Sustainable design and development are here to stay. As professionals in commercial real estate, we have the unique ability to take sustainable practices beyond building material selection and mechanical systems, which typically comprise just a fraction of our project scopes. One successful, sustainable commercial or industrial project can change entire environmental systems, economies and communities for the better.
With research and thoughtful planning, we can build projects that become the economic engines that drive into reality smart growth principles, such as anti-sprawl, open land preservation, and community building. We do this by treating distribution centers first and foremost as points in the market supply chain, and second as buildings. Subsequently, location is everything.
End users demand proximity to ports, highways, intermodal facilities, and a skilled labor source, particularly as transportation and fuel costs continue to rise. In our region, any remaining land meeting the criteria comes with great obstacles. Sites are overrun, overbuilt, abandoned, contaminated, you name it. The result is underutilized, often hazardous land you can’t drive by fast enough.
In 2004, the Port Authority of New York & New Jersey and the New Jersey Economic Development Authority recognized the need to improve brownfield and underutilized sites in the Port District, land within a 25-mile radius of the Statue of Liberty, and created the Portfields Initiative to encourage developers, owners and end users to restore these sites into productive commercial uses.
The New York and New Jersey ports are among the busiest ports worldwide. With trucks handling nearly 85 percent of their cargo, the location of distribution centers has an enormous impact on their marketability and sustainability. To demonstrate its significance, we have calculated that reducing trucking distance by 55 miles saves enough energy to power a 100,000 sf distribution center serviced daily by 20 trucks in one work year (260 days). In economic terms, the savings is even more dramatic. Assuming average fuel values from the Energy Information Administration of $4.91 per gallon of diesel, $0.0918 per kWh, and $11.76 per 1,000 cf for natural gas, we calculate a 15 mile reduction in trucking distance will generate enough savings in fuel to power the entire warehouse in one work year.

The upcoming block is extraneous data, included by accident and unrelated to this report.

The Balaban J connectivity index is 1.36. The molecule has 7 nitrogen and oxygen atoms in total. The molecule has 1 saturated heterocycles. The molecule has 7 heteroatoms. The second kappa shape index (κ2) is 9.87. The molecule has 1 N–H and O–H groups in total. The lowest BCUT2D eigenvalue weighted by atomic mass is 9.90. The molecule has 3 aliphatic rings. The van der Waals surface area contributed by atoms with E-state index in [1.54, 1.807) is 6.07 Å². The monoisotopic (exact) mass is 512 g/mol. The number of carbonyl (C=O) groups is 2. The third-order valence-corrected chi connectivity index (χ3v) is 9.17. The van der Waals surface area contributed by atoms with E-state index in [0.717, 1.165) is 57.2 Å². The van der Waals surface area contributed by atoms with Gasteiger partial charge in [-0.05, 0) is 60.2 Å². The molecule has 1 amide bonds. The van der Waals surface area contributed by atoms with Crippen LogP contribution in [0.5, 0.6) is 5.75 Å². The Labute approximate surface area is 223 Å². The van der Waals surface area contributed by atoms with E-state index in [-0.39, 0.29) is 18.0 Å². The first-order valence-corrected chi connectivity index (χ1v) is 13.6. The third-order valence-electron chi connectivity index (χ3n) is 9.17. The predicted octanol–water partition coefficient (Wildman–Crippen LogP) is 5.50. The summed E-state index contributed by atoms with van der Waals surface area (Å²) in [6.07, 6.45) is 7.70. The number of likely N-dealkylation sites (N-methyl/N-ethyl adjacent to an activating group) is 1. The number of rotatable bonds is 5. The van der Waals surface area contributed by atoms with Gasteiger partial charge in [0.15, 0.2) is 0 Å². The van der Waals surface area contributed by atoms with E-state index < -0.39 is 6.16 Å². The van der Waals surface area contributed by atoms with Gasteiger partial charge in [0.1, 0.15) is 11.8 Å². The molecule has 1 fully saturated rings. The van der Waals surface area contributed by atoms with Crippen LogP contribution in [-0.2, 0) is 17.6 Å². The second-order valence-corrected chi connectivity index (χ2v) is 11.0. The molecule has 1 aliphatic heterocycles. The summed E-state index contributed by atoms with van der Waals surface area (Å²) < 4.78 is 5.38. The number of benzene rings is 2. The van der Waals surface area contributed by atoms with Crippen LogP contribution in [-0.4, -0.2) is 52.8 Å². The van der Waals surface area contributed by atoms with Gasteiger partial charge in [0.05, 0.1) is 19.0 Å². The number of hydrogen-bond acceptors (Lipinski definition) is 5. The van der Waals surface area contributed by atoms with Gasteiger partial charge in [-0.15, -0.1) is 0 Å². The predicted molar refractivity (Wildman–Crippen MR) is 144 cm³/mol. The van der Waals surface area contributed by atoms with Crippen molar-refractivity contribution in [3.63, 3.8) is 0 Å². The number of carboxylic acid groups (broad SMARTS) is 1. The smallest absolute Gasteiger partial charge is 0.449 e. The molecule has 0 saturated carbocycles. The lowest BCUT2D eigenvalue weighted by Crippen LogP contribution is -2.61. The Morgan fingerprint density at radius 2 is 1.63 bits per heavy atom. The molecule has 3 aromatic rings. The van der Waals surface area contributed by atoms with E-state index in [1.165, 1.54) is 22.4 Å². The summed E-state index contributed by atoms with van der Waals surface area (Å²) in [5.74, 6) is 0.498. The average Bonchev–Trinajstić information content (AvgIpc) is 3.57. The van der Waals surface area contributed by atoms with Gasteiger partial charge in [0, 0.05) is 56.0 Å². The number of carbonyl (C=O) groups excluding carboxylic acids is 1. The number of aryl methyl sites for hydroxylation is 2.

Beyond economics, these projects have tremendous sustainable implications. They physically clean up land that often contains underutilized construction sites or waste landfills. Landfills are capped, wetlands restored, and brownfields transformed into usable, productive land. Site redevelopment near urban centers provides employment opportunities, reduces sprawl and traffic congestion, creates ratables, takes advantage of older industrial infrastructure, and may preserve greenfields facing development. And that’s in addition to any sustainable benefits the building may bring.
Though these projects may sound optimistic, they’re happening now. In Carteret, N.J., KSS Architects worked with Panattoni and PA Associates to create iPort 12, a designated portfield site. After several years of collaboration through the planning and permitting processes, the project team achieved a victory for the township and environment. In nine months, the team closed three abandoned municipal landfills, installed a leachate collection system, and restored 15 acres of natural wetlands. The 113-acre site now has a 1.2 million sf Class A industrial distribution center that will provide ratables and jobs to the people of Carteret.
In Jersey City, N.J., design is underway for AMB Property Corporation’s Pulaski Distribution Center which, when complete, will revive the city’s industrial heritage by closing a landfill, providing jobs, and restoring public access to the waterfront. Additionally, we are designing the 900,000 sf building to accommodate roof-mounted solar panels, which may one day supply electricity to its tenants and the surrounding community.
In our industry, our greatest opportunities lie outside building walls. By looking at the overall supply chain, we can realize what immediate and long-term benefits are possible. If we continue to demonstrate the viability of turning brownfields into ratables, then public agencies and members of our industry will continue to support urban redevelopment and environmental remediation through investments, incentive programs and smart land use policies. As more end users factor sustainability, the cost of fuel, and the value of port adjacencies in their selection processes, our efforts and investments will prove worthwhile.